“We apologize, as a school district, if a teacher has argued with you on social media or made you otherwise not have confidence in their ability to effectively teach your child,” the district responded, not addressing the comment about teachers’ fears. “All teachers are expected to follow our social media guidelines for employees, which make clear this should not occur online.”
The message from the district, one teacher said, “has been loud and clear: Shut up and do your job.” Jacoby said teachers were encouraged to share safety concerns with principals or through an anonymous tip line.
Parents who disagree with the district—a group of largely liberal residents in a town that went 73 percent for Trump in 2016—said they feel pressured to stay silent. In the wake of the decision to reopen schools, dozens of parents turned out to a rally to support in-person learning without a mask mandate. One participant arrived with signs promoting the outlandish conspiracy theory that the effects of the virus are being exaggerated to make Trump look bad. “Thank you CCSD! #endtheelectioninfection,” one sign read.“Did you know that the coronavirus has a patent? Why is the government lying to us?” read a second, referring to another roundly debunked conspiracy theory.
A more than 6,000-member “CCSD Positivity Vibes” group has formed on Facebook, the stated purpose of which is to support students and staff but which some parents say is being used to stifle dissent. (Several school board members belong to the group and post occasionally.)
Lea Dearing, an adminisrator of the Facebook group, didn’t anticipate it would take off like it has. “It was not created for the purpose of pledging support to the reopening plan,” she told The Daily Beast. “It was created after the reopening plan was announced when we realized that our teachers and school staff and bus drivers were under extreme stress and needed extra support. No matter their personal views (and those vary widely) they were going to be back in the schools.”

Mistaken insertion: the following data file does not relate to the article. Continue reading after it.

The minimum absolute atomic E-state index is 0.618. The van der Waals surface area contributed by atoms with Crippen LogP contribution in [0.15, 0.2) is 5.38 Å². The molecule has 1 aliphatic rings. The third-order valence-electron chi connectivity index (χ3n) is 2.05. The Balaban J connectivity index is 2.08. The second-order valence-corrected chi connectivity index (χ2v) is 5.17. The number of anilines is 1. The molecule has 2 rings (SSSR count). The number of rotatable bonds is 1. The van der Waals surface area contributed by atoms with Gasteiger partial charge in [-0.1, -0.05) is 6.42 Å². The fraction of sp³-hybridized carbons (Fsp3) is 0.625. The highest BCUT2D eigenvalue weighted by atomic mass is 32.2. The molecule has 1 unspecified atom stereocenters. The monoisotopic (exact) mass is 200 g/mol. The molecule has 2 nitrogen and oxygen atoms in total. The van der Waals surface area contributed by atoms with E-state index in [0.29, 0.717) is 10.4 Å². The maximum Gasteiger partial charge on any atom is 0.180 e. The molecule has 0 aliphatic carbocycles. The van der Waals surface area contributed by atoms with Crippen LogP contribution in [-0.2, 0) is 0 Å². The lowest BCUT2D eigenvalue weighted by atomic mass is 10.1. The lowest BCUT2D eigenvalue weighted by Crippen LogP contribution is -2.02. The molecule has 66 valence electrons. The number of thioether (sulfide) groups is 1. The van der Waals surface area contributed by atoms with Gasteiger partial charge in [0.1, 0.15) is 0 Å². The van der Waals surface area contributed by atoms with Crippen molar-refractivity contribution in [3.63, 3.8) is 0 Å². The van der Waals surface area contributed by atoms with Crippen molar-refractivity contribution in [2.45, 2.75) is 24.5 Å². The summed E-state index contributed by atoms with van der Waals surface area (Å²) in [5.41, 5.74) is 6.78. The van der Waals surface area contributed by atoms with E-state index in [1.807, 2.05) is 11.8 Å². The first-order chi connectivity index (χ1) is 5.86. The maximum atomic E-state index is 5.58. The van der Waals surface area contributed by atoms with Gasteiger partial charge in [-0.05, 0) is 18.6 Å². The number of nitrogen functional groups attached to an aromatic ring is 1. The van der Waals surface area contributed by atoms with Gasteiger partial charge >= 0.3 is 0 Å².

When the district announced that Creekview would be shutting down, one member encouraged others to comment on the Facebook post and “flood the comment section with love.” The announcement now has more than 750 comments, several of them comparing the fatality rates of the coronavirus to the flu and spreading misinformation about masks.
“That can be a lot to handle when you’re progressive in this area,” said Miranda Wicker, a former Cherokee County school teacher who has been vocal about her concerns with the reopening plan. “It’s very hard to speak out in that environment and be heard, because there's just mass amounts of people so quick to shut you down.”
Both teachers and parents said they felt the conservative bent of the town had influenced the school board’s decision to reopen without a mask mandate. The board is entirely Republican, and almost half of them—including the board chair—are up for re-election again this year.
But at least one teacher was equally worried about how the parents’ views influenced their children.
“The kids feel like they’re invincible,” she said. “Just hearing them talk and it’s like, everybody’s going to get it anyway and life goes on.”
She added, “It doesn’t hit home until the reality is right in front of their face.”